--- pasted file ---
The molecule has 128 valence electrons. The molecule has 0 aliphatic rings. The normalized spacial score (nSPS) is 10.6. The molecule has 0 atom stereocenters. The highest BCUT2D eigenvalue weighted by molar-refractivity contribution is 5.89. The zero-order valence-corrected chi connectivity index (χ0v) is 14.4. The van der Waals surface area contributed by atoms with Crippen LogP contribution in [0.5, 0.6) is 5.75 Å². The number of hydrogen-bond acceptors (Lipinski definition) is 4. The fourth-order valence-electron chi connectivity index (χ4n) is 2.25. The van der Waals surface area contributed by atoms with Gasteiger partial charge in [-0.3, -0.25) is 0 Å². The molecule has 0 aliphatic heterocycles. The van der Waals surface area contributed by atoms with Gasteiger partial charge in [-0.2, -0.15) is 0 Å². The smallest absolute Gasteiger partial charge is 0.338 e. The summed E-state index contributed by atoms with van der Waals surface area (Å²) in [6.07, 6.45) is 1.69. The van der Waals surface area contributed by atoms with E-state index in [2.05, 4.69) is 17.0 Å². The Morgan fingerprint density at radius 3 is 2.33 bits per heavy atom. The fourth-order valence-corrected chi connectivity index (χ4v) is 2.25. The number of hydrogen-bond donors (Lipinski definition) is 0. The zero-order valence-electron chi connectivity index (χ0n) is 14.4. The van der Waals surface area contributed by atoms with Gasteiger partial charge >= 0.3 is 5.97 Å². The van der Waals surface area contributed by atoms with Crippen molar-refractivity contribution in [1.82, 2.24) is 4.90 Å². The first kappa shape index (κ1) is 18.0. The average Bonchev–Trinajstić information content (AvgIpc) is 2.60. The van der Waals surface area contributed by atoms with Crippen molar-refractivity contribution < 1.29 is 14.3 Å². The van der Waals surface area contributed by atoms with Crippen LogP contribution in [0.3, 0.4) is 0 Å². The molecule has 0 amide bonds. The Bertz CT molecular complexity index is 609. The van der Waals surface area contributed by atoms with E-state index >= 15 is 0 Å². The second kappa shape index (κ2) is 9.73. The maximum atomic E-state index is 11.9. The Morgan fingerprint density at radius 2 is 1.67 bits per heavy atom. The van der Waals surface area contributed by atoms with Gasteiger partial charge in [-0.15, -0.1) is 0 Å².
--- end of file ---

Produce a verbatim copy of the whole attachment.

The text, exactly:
The molecule has 128 valence electrons. The molecule has 0 aliphatic rings. The normalized spacial score (nSPS) is 10.6. The molecule has 0 atom stereocenters. The highest BCUT2D eigenvalue weighted by molar-refractivity contribution is 5.89. The zero-order valence-corrected chi connectivity index (χ0v) is 14.4. The van der Waals surface area contributed by atoms with Crippen LogP contribution in [0.5, 0.6) is 5.75 Å². The number of hydrogen-bond acceptors (Lipinski definition) is 4. The fourth-order valence-electron chi connectivity index (χ4n) is 2.25. The van der Waals surface area contributed by atoms with Gasteiger partial charge in [-0.3, -0.25) is 0 Å². The molecule has 0 aliphatic heterocycles. The van der Waals surface area contributed by atoms with Gasteiger partial charge in [-0.2, -0.15) is 0 Å². The smallest absolute Gasteiger partial charge is 0.338 e. The summed E-state index contributed by atoms with van der Waals surface area (Å²) in [6.07, 6.45) is 1.69. The van der Waals surface area contributed by atoms with E-state index in [2.05, 4.69) is 17.0 Å². The Morgan fingerprint density at radius 3 is 2.33 bits per heavy atom. The fourth-order valence-corrected chi connectivity index (χ4v) is 2.25. The number of hydrogen-bond donors (Lipinski definition) is 0. The zero-order valence-electron chi connectivity index (χ0n) is 14.4. The van der Waals surface area contributed by atoms with Gasteiger partial charge >= 0.3 is 5.97 Å². The van der Waals surface area contributed by atoms with Crippen molar-refractivity contribution in [1.82, 2.24) is 4.90 Å². The first kappa shape index (κ1) is 18.0. The average Bonchev–Trinajstić information content (AvgIpc) is 2.60. The van der Waals surface area contributed by atoms with Crippen molar-refractivity contribution < 1.29 is 14.3 Å². The van der Waals surface area contributed by atoms with Crippen LogP contribution in [0.3, 0.4) is 0 Å². The molecule has 0 amide bonds. The Bertz CT molecular complexity index is 609. The van der Waals surface area contributed by atoms with E-state index >= 15 is 0 Å². The second kappa shape index (κ2) is 9.73. The maximum atomic E-state index is 11.9. The Morgan fingerprint density at radius 2 is 1.67 bits per heavy atom. The van der Waals surface area contributed by atoms with Gasteiger partial charge in [-0.15, -0.1) is 0 Å².